Headline updated for accuracy 3/1/16 – 9:05 a.m. PT
Cam McRae, Technical Director at The Coalition – the studio who’s spearheading Gears of War: Ultimate Edition’s transition to PC which is available today – is insistent that his team didn’t mess with the fundamentals that defined the classic shooter’s identity. By this, he means the countless little things that make Gears feel like Gears: the way the characters move, the timing of their weapons, and the tactile feel that you get when they collide with objects in the game’s world. “One of our goals with the PC version was ‘don’t touch the art.’ But beyond that,” McRae said, “we changed everything.”
Originally released on Xbox One last year, Gears of War: Ultimate Edition is a comprehensive remake that includes basically everything ever created for the game – from maps and modes released as downloadable content, to exclusive campaign chapters from the original Windows version. So what’s been keeping its Windows release? Evidently, a whole lot of work under the hood to ensure that it leaves a strong impression. The playable version on show at last week’s Xbox Spring Showcase didn’t disappoint in this regard. It was running at 4K resolution and a constant 60 frames-per-second, and the effects were age-defying.
In order to achieve this, McRae said, his team began by “[ripping] out the rendering” and, with guidance from original Gears creator Epic Games, rebuilt those systems with improvements from more recent versions of Unreal Engine. The results are evident in all manner of ways, though especially when it comes to how the game renders things like lights, shadows, reflections, and how they all interact with each other to draw believable scenes. All of this work was done for the Xbox One version, however. More immediately noticeable – and unique to DirectX version – are the improvements to the characters and environments.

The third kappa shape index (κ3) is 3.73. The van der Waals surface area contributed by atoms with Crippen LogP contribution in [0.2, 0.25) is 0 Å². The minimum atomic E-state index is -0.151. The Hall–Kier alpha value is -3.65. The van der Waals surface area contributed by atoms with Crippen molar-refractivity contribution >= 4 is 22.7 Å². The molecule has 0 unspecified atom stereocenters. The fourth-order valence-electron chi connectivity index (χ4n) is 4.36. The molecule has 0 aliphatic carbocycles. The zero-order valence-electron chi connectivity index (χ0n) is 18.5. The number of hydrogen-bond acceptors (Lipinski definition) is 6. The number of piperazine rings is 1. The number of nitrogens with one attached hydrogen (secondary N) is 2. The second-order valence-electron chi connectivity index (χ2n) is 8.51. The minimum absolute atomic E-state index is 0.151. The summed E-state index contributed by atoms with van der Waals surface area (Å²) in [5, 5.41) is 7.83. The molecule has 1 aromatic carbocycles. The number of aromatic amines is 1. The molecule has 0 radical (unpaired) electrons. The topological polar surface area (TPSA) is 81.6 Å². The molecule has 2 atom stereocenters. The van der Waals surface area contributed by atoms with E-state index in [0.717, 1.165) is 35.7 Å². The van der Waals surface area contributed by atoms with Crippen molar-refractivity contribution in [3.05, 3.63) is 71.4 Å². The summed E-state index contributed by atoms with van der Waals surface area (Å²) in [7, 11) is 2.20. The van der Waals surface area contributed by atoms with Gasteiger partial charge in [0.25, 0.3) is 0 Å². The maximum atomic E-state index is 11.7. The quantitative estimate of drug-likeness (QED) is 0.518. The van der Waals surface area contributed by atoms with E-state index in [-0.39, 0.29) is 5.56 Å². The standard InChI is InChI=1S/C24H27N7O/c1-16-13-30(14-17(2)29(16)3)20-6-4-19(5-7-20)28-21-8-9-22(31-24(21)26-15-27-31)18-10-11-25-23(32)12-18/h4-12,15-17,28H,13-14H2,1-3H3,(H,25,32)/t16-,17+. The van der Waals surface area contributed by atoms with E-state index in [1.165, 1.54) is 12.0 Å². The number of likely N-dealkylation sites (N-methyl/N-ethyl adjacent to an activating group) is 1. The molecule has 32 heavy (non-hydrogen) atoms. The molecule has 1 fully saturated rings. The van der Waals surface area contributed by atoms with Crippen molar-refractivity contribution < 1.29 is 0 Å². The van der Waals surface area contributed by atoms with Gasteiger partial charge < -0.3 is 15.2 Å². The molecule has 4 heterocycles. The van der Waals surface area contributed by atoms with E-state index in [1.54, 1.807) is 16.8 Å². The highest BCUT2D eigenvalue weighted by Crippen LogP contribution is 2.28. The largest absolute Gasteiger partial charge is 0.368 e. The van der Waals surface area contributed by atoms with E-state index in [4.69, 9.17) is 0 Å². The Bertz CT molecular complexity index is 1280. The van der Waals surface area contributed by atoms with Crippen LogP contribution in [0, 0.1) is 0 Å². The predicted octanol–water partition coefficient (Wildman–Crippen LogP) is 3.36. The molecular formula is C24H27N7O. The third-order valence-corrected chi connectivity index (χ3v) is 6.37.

McRae said that most every object in the game has been “uprezzed” in poly count by about 10-30 percent, while most character models have straight-up doubled. Same with the textures: They’ve all been uprezzed, and if you’re playing the game on the highest settings, your GPU will be streaming in the neighborhood of 5-10 gigabytes of textures when you play through Gears’ Prison level, as an example. DirectX 12, according to McRae, is mainly to thank for all this, due to how it allows developers to more efficiently harness the multiple cores in today’s higher-end processors.
Naturally, all of this requires hardware that’s up to the task. On Ultimate Edition’s Windows version, “medium” settings will net you performance on-par with how the game runs on Xbox One. McRae told us that a system with a “high-end” GPU running the game at the highest settings will be able achieve 60 frames-per-second at 4K in the single-player campaign, and stay quite close to that benchmark in multiplayer (as a point of reference, the machines running the game at the Xbox Spring Showcase were using GeForce GTX 980 Ti cards). To help users achieve those settings without needing to spend big on a high-end card, the development team at The Coalition is working to implement DirectX 12’s Multiadapter feature, which allows systems to recruit resources from multiple GPUs to bolster an application’s performance. Think: multi-GPU technologies like NVIDIA’s SLI or AMD CrossFire, but without the need for matching video cards. It won’t be supported when Ultimate Edition release for PC, but McRae assured us that his team is working to make it a reality.
Gears of War: Ultimate Edition makes a forceful impression when it’s running with all the bells and whistles, so it’s a good thing that The Coalition is taking help players hit those lofty benchmarks. Look for it March 1.